This highly feathered tree is perfect for establishing the tall spindle planting system.
The quality of the nursery tree planted in the orchard is considered an integral and important part of Dr. Bruce Barritt’s planting systems puzzle. Simply, the better the tree, the greater the success of the orchard. Tree quality is important since it influences early fruit production and the ability of an orchard to quickly pay back investment costs and increase the overall profitability of the orchard. Even nurseries acknowledge the value of better quality trees by charging more for them on a graduated scale based on tree size.
Many studies have shown that higher quality trees result in earlier cropping and that the importance of early cropping far outweighs the cost of the plant material. Our recommendations have always been to buy the best quality trees you can find to start an orchard. Although tree density and orchard investment have increased and tree cost has become a more significant factor in orchard establishment, it is even more important today to start with a quality tree.
Loosely defined, a "quality" fruit tree:
• has sufficient caliper and height
• has a healthy and fibrous rootsystem
• has a standard rootstock shank length that has been budded or grafted to create a straight shank without a severe bend between the root and the scion and
• is completely pest and disease free
Today, a quality nursery tree must also have a complete set of scaffold limbs at the proper height above the graft union. From a physiological standpoint, quality trees must have high levels of nutrient reserves. Among the reserves, carbohydrates and nitrogen are the most important, as they provide energy and building blocks for new growth before photosynthesis and root uptake of nitrogen can occur after planting.
Numerous studies have shown that larger caliper feathered trees grow more and produce greater yields in the early fruiting years than do smaller caliper trees. In recent tree quality studies in New York, Dr. Terence Robinson found that large-caliper trees with lateral feathers produced 15.9% more fruit than strong unbranched whips, 32.3% more than smaller caliper whips, and 43.3% more than "sleeping eye" trees in the first seven years. When these data were fitted to an economic model in which trees were planted at appropriate densities, all associated costs added, and mature yields for all tree types adjusted to 1000 bushels per acre at year 8 and beyond, the feathered trees were 14% more profitable using a net present value analysis after 20 years.
The more the better
Not all feathered trees are the same. The more feathers the better. Research has shown that trees with fewer than four feathers will only produce 61% of the early yield of those with 4 to 10 feathers per tree and only 48% of the yield of those with more than 11 feathers.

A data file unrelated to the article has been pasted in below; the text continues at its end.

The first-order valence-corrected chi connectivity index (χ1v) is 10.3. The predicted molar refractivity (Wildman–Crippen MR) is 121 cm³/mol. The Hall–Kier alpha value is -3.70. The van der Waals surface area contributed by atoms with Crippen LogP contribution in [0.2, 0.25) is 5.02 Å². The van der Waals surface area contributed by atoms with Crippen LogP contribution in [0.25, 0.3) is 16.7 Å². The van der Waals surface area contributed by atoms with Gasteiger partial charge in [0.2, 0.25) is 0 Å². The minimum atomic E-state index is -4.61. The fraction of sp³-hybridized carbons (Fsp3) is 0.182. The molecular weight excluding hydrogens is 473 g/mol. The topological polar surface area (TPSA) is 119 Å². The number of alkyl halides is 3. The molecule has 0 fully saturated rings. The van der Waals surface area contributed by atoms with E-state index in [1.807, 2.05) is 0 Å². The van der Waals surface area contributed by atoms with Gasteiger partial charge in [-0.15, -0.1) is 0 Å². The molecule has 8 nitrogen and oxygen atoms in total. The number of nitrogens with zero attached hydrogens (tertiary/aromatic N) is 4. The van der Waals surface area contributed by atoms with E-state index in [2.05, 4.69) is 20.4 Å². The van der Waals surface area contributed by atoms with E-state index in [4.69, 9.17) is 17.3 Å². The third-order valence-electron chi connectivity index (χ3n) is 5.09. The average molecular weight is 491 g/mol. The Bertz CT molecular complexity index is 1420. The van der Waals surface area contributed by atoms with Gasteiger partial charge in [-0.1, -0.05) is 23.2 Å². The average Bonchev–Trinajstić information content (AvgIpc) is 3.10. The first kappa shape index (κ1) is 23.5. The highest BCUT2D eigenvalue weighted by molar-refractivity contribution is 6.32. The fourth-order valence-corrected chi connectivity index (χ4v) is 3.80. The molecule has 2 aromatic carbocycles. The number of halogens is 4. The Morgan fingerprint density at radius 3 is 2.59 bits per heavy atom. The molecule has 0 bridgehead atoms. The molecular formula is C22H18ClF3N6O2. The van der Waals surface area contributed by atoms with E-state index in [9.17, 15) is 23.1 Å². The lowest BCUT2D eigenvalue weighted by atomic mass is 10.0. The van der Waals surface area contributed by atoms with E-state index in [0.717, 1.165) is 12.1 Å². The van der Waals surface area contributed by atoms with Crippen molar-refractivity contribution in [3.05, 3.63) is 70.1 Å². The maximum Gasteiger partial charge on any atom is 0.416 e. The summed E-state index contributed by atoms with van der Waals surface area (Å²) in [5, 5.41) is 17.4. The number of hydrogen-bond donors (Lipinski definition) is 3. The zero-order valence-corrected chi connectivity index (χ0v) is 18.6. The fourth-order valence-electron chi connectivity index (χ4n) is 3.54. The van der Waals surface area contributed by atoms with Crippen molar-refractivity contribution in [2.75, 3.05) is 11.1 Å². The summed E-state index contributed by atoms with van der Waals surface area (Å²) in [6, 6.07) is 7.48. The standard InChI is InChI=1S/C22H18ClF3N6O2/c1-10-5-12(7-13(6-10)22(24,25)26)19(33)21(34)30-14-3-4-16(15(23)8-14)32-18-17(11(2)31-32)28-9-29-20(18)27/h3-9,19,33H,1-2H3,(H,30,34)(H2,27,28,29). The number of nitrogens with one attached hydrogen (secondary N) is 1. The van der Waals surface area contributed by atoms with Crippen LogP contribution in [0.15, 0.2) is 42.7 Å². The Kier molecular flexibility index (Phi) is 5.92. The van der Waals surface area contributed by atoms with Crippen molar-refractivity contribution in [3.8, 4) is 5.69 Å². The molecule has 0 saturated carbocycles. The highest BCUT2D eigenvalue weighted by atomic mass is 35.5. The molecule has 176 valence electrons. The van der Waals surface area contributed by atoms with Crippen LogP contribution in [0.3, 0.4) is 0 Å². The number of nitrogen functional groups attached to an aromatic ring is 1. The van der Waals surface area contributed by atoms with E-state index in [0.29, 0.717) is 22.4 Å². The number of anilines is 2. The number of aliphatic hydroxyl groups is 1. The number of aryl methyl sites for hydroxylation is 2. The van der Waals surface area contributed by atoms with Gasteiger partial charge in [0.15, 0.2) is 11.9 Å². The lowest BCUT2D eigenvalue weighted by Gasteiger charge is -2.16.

Most new orchards planted in New York are on the vertical axe and tall spindle systems with tree densities from 800 to 1,300 trees per acre depending on variety, rootstock, and soil. These higher-density systems depend on significant second- and third-year yields, making feathered trees vital to their economic success. The minimum nursery tree recommended for planting these systems is one with at least 4 to 6 usable branches that originate approximately 24 inches from the ground and are 8 to 15 inches long. However, we much prefer trees with 11 to 12 feathers. These feathers should be well spaced along the main trunk, and be one third to one half of the size of the leader at the insertion point. All side branches are best removed on trees with fewer than four feathers to better balance future growth among feathers. This delays fruiting, but there are no practical options.
The only exception to this recommendation is with the super spindle or V super spindle system (with more than 1,800 trees per acre), where trees are planted so close together that little lateral extension growth is needed to fill the space. The ideal tree for these systems is one with short fruitful dards. It is extremely difficult to control vigor when unbranched nursery trees with vegetative buds are used in this system. The high cost of trees can make these systems unprofitable at normal tree prices.
Despite all that is known about the influence of tree quality on the success of an orchard system, growers often accept trees of lower quality, thinking they are saving money. Growers who use smaller-caliper unfeathered trees will find that the carrying costs from this high investment will overwhelm returns and negate the benefits of the high tree density on profitability.
The great news is that the nursery industry has recently been highly responsive in providing the high quality trees that are appropriate for the newest planting systems.